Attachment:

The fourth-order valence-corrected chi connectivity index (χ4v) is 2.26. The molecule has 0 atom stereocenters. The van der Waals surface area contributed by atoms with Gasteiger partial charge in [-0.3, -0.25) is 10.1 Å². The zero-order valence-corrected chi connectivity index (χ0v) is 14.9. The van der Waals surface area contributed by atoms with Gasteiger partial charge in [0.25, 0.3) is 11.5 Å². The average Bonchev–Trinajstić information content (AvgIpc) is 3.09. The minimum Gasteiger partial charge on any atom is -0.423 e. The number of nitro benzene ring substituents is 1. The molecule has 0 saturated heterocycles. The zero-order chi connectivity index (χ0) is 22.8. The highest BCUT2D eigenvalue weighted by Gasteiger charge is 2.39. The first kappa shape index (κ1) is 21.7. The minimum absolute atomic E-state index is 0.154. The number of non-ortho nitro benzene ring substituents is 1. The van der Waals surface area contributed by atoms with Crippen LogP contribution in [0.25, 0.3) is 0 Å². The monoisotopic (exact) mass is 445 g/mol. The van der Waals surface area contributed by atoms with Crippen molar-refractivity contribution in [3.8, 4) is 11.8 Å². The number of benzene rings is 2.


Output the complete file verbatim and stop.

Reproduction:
The fourth-order valence-corrected chi connectivity index (χ4v) is 2.26. The molecule has 0 atom stereocenters. The van der Waals surface area contributed by atoms with Gasteiger partial charge in [-0.3, -0.25) is 10.1 Å². The zero-order valence-corrected chi connectivity index (χ0v) is 14.9. The van der Waals surface area contributed by atoms with Gasteiger partial charge in [0.25, 0.3) is 11.5 Å². The average Bonchev–Trinajstić information content (AvgIpc) is 3.09. The minimum Gasteiger partial charge on any atom is -0.423 e. The number of nitro benzene ring substituents is 1. The molecule has 0 saturated heterocycles. The zero-order chi connectivity index (χ0) is 22.8. The highest BCUT2D eigenvalue weighted by Gasteiger charge is 2.39. The first kappa shape index (κ1) is 21.7. The minimum absolute atomic E-state index is 0.154. The number of non-ortho nitro benzene ring substituents is 1. The van der Waals surface area contributed by atoms with Crippen LogP contribution in [0.25, 0.3) is 0 Å². The monoisotopic (exact) mass is 445 g/mol. The van der Waals surface area contributed by atoms with Crippen molar-refractivity contribution in [3.8, 4) is 11.8 Å². The number of benzene rings is 2.